The oceans of the world are basically mysteries. We have explored just a very tiny portion of the oceans on Earth. The more we explore, the more we discover. In some cases, discoveries can be made accidentally. This is what happened in February 2019. A team of researchers who were studying Darvel bay off the island of Borneo in Malaysia stumbled upon something that they never expected to find. Deep in the blue waters of the South China Sea, divers researching marine life accidentally discovered an amazing new blue hole.
Experts have cataloged several blue holes scattered in the oceans of the world. They are strange dark voids that have lighter shadows around them. It is believed that these holes were formed thousands of years ago, and are swallowed up by rising tides. Many modern experts are in awe of their mystical appeal.
Popular Blue Holes
There are plenty of blue holes in the ocean that are popular spots for scuba divers and boat trippers. In the Lighthouse Reef in Belize, there is a 400-foot gorge. Right off the coast of the Paracel islands, there is a record-breaking sinkhole. For many people, these are the most amazing spectacles on Earth, which is why they are often visited.
The Great Blue Hole
Every year, hundreds of thousands of people set off to sites like the Great Blue Hole. This is the most popular blue hole, and explorer Jacques Cousteau discovered it in 1971. He happened upon it accidentally in his research vessel, Calypso, and he documented its depths. Since a considerable portion of the ocean has not yet been explored, there are plenty of holes and caverns that are not listed in tourist brochures, or listed in science books. There are plenty of holes, just waiting to be discovered. Today, it is one of the most frequently visited blue holes. In 1997, a team of explorers ventured to the bottom of the gorge, which is 400-feet under the sea.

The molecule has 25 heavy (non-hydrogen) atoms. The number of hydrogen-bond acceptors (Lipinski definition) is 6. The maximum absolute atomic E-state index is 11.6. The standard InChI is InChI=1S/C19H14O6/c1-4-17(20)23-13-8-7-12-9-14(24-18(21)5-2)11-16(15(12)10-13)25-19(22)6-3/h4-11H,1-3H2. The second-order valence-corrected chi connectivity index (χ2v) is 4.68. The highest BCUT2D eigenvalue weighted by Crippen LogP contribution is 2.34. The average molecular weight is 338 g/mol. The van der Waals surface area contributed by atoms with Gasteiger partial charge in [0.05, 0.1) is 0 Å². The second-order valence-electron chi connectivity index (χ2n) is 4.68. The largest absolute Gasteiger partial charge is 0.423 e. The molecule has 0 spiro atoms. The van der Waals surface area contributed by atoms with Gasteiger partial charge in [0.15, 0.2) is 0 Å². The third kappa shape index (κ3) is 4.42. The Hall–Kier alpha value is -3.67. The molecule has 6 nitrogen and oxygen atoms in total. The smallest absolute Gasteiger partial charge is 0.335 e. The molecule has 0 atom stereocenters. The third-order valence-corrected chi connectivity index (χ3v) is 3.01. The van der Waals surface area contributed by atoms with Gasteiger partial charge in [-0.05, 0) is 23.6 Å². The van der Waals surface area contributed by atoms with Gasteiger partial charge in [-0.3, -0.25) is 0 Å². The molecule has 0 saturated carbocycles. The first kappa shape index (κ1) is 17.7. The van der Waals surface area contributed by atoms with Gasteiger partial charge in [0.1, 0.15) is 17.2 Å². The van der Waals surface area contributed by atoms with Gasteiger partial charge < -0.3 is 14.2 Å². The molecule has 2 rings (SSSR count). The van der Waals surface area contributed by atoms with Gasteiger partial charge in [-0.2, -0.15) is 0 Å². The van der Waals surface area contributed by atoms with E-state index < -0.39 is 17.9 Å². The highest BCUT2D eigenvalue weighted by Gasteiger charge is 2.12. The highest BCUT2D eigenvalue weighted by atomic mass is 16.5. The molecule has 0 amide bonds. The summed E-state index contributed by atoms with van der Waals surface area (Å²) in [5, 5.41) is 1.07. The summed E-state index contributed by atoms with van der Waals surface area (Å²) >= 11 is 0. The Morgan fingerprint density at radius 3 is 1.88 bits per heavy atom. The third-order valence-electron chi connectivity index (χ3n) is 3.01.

The Dragon Hole
The Dragon Hole is the largest blue hole. It stretches down about 990-feet below the surface of the South China Sea. Some people believe that the hole is linked to the legend of the Monkey King, who is a character from centuries-old classic Chinese literature.
How Were They Created?
According to experts, these blue holes were first created during the Ice Age. At this time, the sea level was 390 feet lower than what it is today. When these areas were exposed to fresh air, they eroded over time. When the sea level rose, and the holes were covered with water, they still remain. In may blue holes, limestone was exposed and weathered due to the rain and other chemicals in the atmosphere.
Very Little Oxygen
The blue holes that exist in the oceans today stretch very deep down below sea level. Because there is very little oxygen at these depths, there is very little sea life in the holes, which just makes them more creepy and adds to the mystery. Since divers have oxygen tanks, they are willing to venture down into the holes, getting a good look at the murky abyss.
The group of researchers who made the discovery in February 2019 were from the Malaysian conservation group, Sabah Parks. They were joining divers on an expedition off the eastern coast of Borneo. The point of the dive was to collect information about the sea life in the region. Instead, they made an incredible discovery.
The team was using remote sensing technology to scan the bay. They picked up something strange that they believed to be coral. Upon closer inspection, they realized that it was a rare blue hole. When the team made the discovery, the divers were able to explore its depths, about 50-feet below the ocean surface. The senior researcher, Nasrulhakim Maidin, says that they were able to cover the site with just one oxygen tank. He also said that it felt like they were moving over a mountain range in the sea. If you want to visit the Darvel Bay blue hole, it is just a 20-minute boat ride from the mainland.
More To Be Discovered
This incredible discovery is just further proof that there are plenty of discoveries to be made in our world’s oceans. Nobody really knows what is living on the floors of every ocean on Earth. Today, just 5 percent of the world’s oceans have been explored. This means that we have no idea what the remaining 95 percent holds. It is quite possible that we will never get a full understanding of the oceans of our world, but with each new discovery like the blue hole found in February, we learn a little bit more.